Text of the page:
22 July 2013

Manfreda virginica is False Aloe or Rattlesnake Master and Agave virginica

To be able to grow an Aloe outside in zone 7, it has to be unique and this one certainly is. The flowers are green and bloom atop a 4 to 6 foot tall stem that rockets up, up, up.

Full sun to part shade and dry to moist, well-drained average soil will keep this unique Aloe happy all the way down to zone 5. They are most often found on rocky glades and in open woods in their native surroundings, especially Arkansas.

The stem emerges from a rosette of fleshy leaves that are 8 or more inches long and 2-inches wide. On ours the leaves have red flecks.

Flower Rattlesnake Master

Several yellow-green flowers bloom on the top of the stalk and they are followed by fruit/seed capsules.

False Aloe flower stalk height


Manfreda native range
Their native range is FL to TX, NC, WVa, OH, IN, IL, and MO.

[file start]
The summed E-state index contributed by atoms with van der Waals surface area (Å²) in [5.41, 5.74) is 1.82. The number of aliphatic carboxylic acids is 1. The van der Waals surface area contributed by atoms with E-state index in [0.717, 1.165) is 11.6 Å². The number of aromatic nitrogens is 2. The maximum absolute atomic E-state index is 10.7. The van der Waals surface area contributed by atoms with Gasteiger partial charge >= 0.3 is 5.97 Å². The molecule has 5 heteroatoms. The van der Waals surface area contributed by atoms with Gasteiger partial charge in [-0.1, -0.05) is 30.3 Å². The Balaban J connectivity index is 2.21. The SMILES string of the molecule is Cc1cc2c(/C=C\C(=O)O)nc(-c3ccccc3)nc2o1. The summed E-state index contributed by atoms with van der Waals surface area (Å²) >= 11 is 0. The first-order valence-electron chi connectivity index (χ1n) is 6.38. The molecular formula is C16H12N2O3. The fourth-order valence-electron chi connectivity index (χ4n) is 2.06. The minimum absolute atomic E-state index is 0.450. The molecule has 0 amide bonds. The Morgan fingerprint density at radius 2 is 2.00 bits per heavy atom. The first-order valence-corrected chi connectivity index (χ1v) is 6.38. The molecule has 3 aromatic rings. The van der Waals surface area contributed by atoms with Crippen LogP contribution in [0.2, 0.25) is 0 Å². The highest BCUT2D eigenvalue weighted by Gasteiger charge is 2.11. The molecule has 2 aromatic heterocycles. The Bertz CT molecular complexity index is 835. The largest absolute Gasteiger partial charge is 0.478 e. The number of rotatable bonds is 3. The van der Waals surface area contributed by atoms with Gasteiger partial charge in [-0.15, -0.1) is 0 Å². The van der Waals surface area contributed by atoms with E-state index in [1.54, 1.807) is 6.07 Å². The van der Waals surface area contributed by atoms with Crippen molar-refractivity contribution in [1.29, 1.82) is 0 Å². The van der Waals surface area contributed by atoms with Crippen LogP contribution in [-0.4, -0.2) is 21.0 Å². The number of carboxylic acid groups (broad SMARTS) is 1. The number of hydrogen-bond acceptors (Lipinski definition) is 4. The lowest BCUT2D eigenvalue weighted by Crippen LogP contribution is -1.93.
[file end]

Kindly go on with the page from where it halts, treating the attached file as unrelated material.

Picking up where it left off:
No insect or disease problems.
EasyLiving Wildflowers has the seeds but I bought ours as plants. Bustani Plant Farm in central OK has them available.
Illinois Wildflowers say they are mostly pollinated by Sphinx moths and Noctuid moths that suck nectar from the flowers.

Very cool, unique plant for dry places in the garden~

2 comments:

Brittany said...

May I have the reference from which you got the map from? If you created it, may I cite you in my paper and utilize this data?

Thank you
Brittany

Martha Stoodley said...

Hi Brittany -
Yes, feel free to reference the post and cite the data.

The map is from the USDA Plant Database.
Here's the direct link to the reference site.
http://4.bp.blogspot.com/-96OPgmY9HGA/UeRhZG3gAmI/AAAAAAAADak/4tYFIZ92GTI/s1600/manfreda+range.png

Martha